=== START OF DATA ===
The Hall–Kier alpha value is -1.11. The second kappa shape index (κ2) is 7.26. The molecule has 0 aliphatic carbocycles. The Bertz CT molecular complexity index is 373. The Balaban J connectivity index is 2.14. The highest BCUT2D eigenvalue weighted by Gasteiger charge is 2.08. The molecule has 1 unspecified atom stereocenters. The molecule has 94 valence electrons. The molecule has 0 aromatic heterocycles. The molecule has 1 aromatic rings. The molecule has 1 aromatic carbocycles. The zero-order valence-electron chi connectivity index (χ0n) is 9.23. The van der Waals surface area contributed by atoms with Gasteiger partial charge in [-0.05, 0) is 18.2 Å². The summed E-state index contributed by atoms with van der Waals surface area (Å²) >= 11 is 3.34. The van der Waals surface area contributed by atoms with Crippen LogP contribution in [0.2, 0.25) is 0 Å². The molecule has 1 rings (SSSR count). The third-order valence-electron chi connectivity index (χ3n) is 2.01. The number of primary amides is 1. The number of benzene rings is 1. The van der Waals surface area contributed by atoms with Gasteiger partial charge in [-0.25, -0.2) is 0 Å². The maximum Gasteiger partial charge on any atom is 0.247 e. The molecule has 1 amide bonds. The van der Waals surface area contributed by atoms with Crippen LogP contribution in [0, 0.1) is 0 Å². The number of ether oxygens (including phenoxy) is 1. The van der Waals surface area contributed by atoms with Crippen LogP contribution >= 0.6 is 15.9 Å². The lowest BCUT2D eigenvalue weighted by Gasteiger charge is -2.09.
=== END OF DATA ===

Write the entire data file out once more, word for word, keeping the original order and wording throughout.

The Hall–Kier alpha value is -1.11. The second kappa shape index (κ2) is 7.26. The molecule has 0 aliphatic carbocycles. The Bertz CT molecular complexity index is 373. The Balaban J connectivity index is 2.14. The highest BCUT2D eigenvalue weighted by Gasteiger charge is 2.08. The molecule has 1 unspecified atom stereocenters. The molecule has 94 valence electrons. The molecule has 0 aromatic heterocycles. The molecule has 1 aromatic rings. The molecule has 1 aromatic carbocycles. The zero-order valence-electron chi connectivity index (χ0n) is 9.23. The van der Waals surface area contributed by atoms with Gasteiger partial charge in [-0.05, 0) is 18.2 Å². The summed E-state index contributed by atoms with van der Waals surface area (Å²) >= 11 is 3.34. The van der Waals surface area contributed by atoms with Crippen LogP contribution in [0.2, 0.25) is 0 Å². The molecule has 1 rings (SSSR count). The third-order valence-electron chi connectivity index (χ3n) is 2.01. The number of primary amides is 1. The number of benzene rings is 1. The van der Waals surface area contributed by atoms with Gasteiger partial charge in [-0.25, -0.2) is 0 Å². The maximum Gasteiger partial charge on any atom is 0.247 e. The molecule has 1 amide bonds. The van der Waals surface area contributed by atoms with Crippen LogP contribution in [0, 0.1) is 0 Å². The number of ether oxygens (including phenoxy) is 1. The van der Waals surface area contributed by atoms with Crippen LogP contribution >= 0.6 is 15.9 Å². The lowest BCUT2D eigenvalue weighted by Gasteiger charge is -2.09.